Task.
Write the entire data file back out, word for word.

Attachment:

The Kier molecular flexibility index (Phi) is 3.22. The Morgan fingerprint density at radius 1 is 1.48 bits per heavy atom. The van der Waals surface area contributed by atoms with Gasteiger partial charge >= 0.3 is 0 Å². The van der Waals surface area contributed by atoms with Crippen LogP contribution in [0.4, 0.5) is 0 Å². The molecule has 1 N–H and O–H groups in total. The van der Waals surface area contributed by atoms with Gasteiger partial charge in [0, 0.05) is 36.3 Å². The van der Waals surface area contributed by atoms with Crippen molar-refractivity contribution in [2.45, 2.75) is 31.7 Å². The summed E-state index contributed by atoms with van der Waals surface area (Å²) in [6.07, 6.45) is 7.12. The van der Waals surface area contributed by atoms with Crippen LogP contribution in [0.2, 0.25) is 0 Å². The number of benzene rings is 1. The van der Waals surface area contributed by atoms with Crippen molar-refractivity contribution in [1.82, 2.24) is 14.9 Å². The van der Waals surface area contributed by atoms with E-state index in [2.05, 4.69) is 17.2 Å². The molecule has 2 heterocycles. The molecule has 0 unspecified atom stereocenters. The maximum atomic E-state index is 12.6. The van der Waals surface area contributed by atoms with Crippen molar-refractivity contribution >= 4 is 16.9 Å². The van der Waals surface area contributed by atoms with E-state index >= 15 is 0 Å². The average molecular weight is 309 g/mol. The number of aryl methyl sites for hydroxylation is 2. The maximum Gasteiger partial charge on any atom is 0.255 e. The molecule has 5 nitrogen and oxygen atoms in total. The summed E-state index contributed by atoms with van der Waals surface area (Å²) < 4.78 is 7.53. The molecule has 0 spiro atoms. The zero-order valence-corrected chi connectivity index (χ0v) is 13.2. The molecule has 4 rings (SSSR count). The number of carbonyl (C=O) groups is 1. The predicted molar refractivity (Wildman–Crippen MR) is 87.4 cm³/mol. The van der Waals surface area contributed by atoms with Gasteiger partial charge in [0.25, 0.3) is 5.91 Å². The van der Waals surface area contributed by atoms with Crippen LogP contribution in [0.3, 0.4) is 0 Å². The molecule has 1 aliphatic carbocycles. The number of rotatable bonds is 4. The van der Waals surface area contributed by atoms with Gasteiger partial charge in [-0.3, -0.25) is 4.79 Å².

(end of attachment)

The Kier molecular flexibility index (Phi) is 3.22. The Morgan fingerprint density at radius 1 is 1.48 bits per heavy atom. The van der Waals surface area contributed by atoms with Gasteiger partial charge >= 0.3 is 0 Å². The van der Waals surface area contributed by atoms with Crippen LogP contribution in [0.4, 0.5) is 0 Å². The molecule has 1 N–H and O–H groups in total. The van der Waals surface area contributed by atoms with Gasteiger partial charge in [0, 0.05) is 36.3 Å². The van der Waals surface area contributed by atoms with Crippen molar-refractivity contribution in [2.45, 2.75) is 31.7 Å². The summed E-state index contributed by atoms with van der Waals surface area (Å²) in [6.07, 6.45) is 7.12. The van der Waals surface area contributed by atoms with Crippen LogP contribution in [0.2, 0.25) is 0 Å². The number of benzene rings is 1. The van der Waals surface area contributed by atoms with Crippen molar-refractivity contribution in [1.82, 2.24) is 14.9 Å². The van der Waals surface area contributed by atoms with E-state index in [2.05, 4.69) is 17.2 Å². The molecule has 2 heterocycles. The molecule has 0 unspecified atom stereocenters. The maximum atomic E-state index is 12.6. The van der Waals surface area contributed by atoms with Crippen molar-refractivity contribution >= 4 is 16.9 Å². The van der Waals surface area contributed by atoms with E-state index >= 15 is 0 Å². The average molecular weight is 309 g/mol. The number of aryl methyl sites for hydroxylation is 2. The maximum Gasteiger partial charge on any atom is 0.255 e. The molecule has 5 nitrogen and oxygen atoms in total. The summed E-state index contributed by atoms with van der Waals surface area (Å²) < 4.78 is 7.53. The molecule has 0 spiro atoms. The zero-order valence-corrected chi connectivity index (χ0v) is 13.2. The molecule has 4 rings (SSSR count). The number of carbonyl (C=O) groups is 1. The predicted molar refractivity (Wildman–Crippen MR) is 87.4 cm³/mol. The van der Waals surface area contributed by atoms with Gasteiger partial charge in [0.25, 0.3) is 5.91 Å². The van der Waals surface area contributed by atoms with Crippen LogP contribution in [0.3, 0.4) is 0 Å². The molecule has 1 aliphatic carbocycles. The number of rotatable bonds is 4. The van der Waals surface area contributed by atoms with Gasteiger partial charge in [-0.3, -0.25) is 4.79 Å².